Now what Americans are doing, putting restrictions on third world countries, barring them from developing nukes where on the otherhand encouraging them to buy ammunition. They created Taliban to destroy U.S.S.R and later declared them terrorists and now calling Pakistan their safe heavens. Once they had got what they wanted they started withdrawing from there leaving their allies in plight.
        I believe, if Europe have started such programs, and those programs are intended with positive purposes and not to intimidate or force their doctrines on migrants, that would help, else its useles

        • Mr. Abid Hafeez, thank you for elaborating on your earlier response. Right there lies the problem with Pakistan as the writer describes it. You have failed to understand this article completely. You are doing exactly what the writer said we do, blame others and refuse introspection. What has Pak got to do with Israel and their problems?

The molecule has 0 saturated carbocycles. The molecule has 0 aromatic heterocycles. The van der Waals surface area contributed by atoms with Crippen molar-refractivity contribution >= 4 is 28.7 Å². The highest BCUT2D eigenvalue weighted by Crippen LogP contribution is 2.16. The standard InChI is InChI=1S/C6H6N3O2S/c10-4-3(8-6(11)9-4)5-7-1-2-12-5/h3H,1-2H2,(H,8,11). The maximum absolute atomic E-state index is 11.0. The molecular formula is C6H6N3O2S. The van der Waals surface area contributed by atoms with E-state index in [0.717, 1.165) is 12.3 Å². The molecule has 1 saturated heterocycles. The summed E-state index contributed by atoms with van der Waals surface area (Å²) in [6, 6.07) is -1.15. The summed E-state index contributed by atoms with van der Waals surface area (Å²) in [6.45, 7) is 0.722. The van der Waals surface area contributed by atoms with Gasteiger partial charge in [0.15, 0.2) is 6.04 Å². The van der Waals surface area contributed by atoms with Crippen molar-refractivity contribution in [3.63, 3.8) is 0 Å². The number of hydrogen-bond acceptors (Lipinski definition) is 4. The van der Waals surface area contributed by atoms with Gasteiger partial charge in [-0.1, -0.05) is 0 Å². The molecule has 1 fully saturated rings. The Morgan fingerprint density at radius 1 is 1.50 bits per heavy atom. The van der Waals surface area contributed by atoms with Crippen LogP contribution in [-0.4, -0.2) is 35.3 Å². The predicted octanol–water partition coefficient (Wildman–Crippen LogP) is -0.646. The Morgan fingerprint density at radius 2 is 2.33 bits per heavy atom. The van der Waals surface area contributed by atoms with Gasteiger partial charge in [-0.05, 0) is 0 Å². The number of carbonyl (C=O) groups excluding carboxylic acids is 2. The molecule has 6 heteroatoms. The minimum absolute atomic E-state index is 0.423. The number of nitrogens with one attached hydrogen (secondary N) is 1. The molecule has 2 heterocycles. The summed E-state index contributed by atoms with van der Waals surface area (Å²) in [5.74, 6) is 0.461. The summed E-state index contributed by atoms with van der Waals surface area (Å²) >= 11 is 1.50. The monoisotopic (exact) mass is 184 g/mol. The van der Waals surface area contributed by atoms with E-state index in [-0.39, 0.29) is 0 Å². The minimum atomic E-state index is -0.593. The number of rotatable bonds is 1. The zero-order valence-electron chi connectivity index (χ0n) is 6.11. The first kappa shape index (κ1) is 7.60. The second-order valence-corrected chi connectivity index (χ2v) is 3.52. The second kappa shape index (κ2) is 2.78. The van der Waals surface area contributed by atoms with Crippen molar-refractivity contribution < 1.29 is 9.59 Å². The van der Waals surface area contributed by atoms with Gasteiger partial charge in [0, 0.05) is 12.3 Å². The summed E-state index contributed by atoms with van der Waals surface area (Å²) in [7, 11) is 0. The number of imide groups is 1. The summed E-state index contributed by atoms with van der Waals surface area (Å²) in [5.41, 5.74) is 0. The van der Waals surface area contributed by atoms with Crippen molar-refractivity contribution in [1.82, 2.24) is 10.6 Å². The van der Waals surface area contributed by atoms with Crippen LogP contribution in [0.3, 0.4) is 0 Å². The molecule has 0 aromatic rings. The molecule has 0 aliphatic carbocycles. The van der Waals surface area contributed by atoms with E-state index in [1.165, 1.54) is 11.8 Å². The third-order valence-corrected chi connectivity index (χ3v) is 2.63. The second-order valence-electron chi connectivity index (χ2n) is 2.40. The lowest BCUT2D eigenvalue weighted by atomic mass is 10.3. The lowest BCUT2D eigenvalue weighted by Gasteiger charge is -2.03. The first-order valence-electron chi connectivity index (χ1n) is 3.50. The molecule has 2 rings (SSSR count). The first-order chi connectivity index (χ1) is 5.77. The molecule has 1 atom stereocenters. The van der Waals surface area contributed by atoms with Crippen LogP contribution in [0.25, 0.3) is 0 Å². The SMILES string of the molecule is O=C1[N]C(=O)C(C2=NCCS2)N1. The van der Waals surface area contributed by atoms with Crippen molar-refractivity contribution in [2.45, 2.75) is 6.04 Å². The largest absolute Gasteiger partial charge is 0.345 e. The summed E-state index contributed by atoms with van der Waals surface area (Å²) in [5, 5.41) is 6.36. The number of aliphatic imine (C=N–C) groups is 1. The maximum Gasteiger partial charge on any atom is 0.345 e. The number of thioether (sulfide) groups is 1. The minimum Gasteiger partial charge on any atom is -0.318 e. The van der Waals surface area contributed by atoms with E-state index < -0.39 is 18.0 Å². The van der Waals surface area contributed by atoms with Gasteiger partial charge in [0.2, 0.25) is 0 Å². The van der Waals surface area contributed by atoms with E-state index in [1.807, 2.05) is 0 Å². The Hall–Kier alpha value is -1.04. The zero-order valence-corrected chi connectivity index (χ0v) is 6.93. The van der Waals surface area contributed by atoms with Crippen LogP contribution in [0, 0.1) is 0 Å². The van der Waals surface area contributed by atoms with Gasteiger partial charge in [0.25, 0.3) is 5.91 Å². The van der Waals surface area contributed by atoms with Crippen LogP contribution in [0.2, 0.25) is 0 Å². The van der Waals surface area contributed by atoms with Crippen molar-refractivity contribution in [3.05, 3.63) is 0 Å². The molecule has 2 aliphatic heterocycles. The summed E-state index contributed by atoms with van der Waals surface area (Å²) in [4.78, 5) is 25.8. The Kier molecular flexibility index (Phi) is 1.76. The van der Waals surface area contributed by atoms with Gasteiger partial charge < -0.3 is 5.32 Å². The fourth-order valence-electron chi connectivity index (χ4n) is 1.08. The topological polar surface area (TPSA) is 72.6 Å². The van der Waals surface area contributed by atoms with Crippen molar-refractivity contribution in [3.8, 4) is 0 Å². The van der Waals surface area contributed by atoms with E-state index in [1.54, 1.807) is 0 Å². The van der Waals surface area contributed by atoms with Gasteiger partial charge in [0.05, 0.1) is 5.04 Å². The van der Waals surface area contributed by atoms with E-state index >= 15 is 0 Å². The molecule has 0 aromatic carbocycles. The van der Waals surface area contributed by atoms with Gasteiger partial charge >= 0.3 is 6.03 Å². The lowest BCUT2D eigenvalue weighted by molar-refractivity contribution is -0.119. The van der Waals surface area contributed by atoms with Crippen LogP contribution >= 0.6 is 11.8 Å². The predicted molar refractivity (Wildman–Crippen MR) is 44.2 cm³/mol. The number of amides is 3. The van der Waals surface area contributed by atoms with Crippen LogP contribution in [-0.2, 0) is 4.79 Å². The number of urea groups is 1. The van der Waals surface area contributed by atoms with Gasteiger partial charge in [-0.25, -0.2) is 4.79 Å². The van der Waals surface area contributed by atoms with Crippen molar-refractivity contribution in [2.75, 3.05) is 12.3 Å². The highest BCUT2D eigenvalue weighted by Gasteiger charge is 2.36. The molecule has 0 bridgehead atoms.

• @meena sabzwari that was just a reference to emphasize what people do when they get power. The same thing they do what they criticise themselves first.
            The writer says in this article that Pakistanis are killing each other. How is he so sure that Pakistanis are killing each other and isn’t he blaming and criticising Pakistanis. Infact its the same problem which Socrates tried to describe, we are unable to see a sculpture from different perspectives.

          • meena sabzwari go through the article once again. Please this time analyze it critically. I am just quoting few lines as a reference “why Pakistanis are killing each otheror blowing themselves up”.